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Speaking At Combine, DeCosta Lauds Draft Depth At Areas Of Need For Ravens

BALTIMORE (WJZ) -- Sizing up this year's NFL Draft class, Baltimore Ravens executive vice president and general manager Eric DeCosta said he sees a lot of good prospects along the offensive line, at cornerback and at outside linebacker, which functions as a traditional edge rusher in the team's defense.

It just so happens those are some of the biggest areas of need for the Ravens.

Outside linebacker is a strong position group, DeCosta said Wednesday from the NFL Combine, where the nation's top college players are gathered to perform physical and mental tests for pro football's 32 teams. And in his estimation, a good corner can be found in just about any round of the draft.

Perhaps prophetically, he said "[t]eams picking in the Top 15, I think they have a chance to get themselves a really good offensive lineman."

The Ravens currently hold the 14th overall pick.

Even in the pass-heavy modern era of the NFL, fundamentals like blocking, controlling the line of scrimmage, stout defense and great special teams are still needed to win, DeCosta said.

"It's definitely a quarterback league, it will continue to be a quarterback league," he said. "But you can't just have a quarterback standing alone, you've got to have really good pieces behind him to be the best possible team."

Team officials met on Tuesday night with Alabama offensive tackle Evan Neal, a projected top pick.

"Extremely impressive, what he did at Alabama," DeCosta said. "Imposing, physical, strong, run-blocker, [he] has a chance to be an outstanding pro."

He almost mentioned Charles Cross, a tackle out of Mississippi State who's been mocked to the Ravens by multiple outlets, likening him to a basketball power forward on the field.

Center Tyler Linderbaum, out of Iowa, reminds DeCosta of another Hawkeye selected by the Ravens, guard Marshal Yanda.

"When we look at a guy like Tyler Linderbaum, we see a lot of the same qualities -- tough, gritty, very athletic, very intelligent, smart," he said. "The type of guy that could really be the centerpiece of your offensive line."

Addressing the media last month during his end-of-the-year press conference, DeCosta made clear that improving the line is a top priority, and it's not hard to see why.

The Ravens surrendered 57 sacks, the second most in the league and 25 more than the season before, and were near the bottom of the league for average time in the pocket, per Pro Football Reference.

Pro Football Focus ranked the 2021 group at 21st.

Speaking last month, DeCosta conceded he miscalculated by expecting All-Pro left tackle Ronnie Stanley to fully recover from ankle surgery. Instead, Stanley played in the season opener against the Las Vegas Raiders, didn't feel right, and decided to get surgery on the ankle a second time.

"My understanding and belief was that Ronnie would come back this year and play really good football for us, be healthy, be strong and be ready to go, and he wasn't," DeCosta said in early February. "That was a big setback, and I'm proud of the way the guys fought through."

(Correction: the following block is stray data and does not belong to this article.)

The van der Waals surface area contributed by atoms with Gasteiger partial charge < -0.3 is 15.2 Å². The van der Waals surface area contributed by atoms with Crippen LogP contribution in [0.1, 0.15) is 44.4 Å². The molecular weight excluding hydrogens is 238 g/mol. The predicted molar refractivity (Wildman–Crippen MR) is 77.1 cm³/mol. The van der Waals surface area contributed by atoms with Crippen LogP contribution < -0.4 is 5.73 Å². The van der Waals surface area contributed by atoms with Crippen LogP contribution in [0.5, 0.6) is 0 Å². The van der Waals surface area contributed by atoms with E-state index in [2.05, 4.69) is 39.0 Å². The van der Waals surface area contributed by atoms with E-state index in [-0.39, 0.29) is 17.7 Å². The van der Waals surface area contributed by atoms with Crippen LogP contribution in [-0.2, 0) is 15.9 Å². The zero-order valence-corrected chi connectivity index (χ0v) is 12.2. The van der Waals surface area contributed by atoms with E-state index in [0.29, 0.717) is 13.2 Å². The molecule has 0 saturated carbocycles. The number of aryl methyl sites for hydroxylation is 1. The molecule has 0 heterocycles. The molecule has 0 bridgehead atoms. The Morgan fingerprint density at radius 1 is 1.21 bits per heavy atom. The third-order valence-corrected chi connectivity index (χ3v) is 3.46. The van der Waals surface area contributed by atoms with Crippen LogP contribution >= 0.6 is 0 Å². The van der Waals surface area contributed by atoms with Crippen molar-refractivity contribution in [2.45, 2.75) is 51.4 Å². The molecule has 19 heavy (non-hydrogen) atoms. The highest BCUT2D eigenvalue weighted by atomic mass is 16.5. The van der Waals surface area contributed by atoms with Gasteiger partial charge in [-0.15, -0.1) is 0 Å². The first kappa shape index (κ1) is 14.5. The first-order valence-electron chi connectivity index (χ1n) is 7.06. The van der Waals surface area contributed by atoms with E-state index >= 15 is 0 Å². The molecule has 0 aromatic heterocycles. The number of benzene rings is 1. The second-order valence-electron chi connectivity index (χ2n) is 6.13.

Late in the offseason, the Ravens signed right tackle Ja'Wuan James, who was rehabbing a torn Achilles. There was only a slim chance he would play in 2021, and he didn't recover in time to see the field.

Of course, injuries impacted multiple units during the 2021 season, so it wouldn't be surprising to see the Ravens use an early-round pick to build depth at another position, such as cornerback.

Marcus Peters was lost in the preseason with an ACL tear. Marlon Humphrey missed the last five games after suffering a torn pectoral muscle in December.

One of the players who started in their stead, Anthony Averett, is an unrestricted free agent.

As for outside linebacker, one of the last major injuries in a season defined by them was to Tyus Bowser, who tore his Achilles tendon in the season finale against the Pittsburgh Steelers at M&T Bank Stadium, head coach John Harbaugh confirmed in January.

Even with Bowser healthy and the addition of Odafe Oweh, a 2021 first-round pick out of Penn State, the team's pass rush struggled.

The Ravens blitzed on 31.1% of passing plays, good for sixth in the league, but ranked 22nd in sacks and 24th in pressuring the quarterback.

Compounding the issues on the defensive line: veterans Calais Campbell and Brandon Williams are also unrestricted free agents.

The Combine provides the front office and coaching staff an opportunity to meet with prospects to assess certain intangibles, such as motivation and resiliency, and to watch players compete against their peers, DeCosta said.

While his remarks on Wednesday may seem like something of a tell, he said the Ravens will continue to rely on their own scouting and the input of their coaches when they make their draft picks in April.

"The biggest thing, I think, as an organization is having conviction in the player, and not necessarily being swayed by the public opinion or by the media rankings or draft prognosticators and different things like that," he said. "And just really believing in what you do and what you see."

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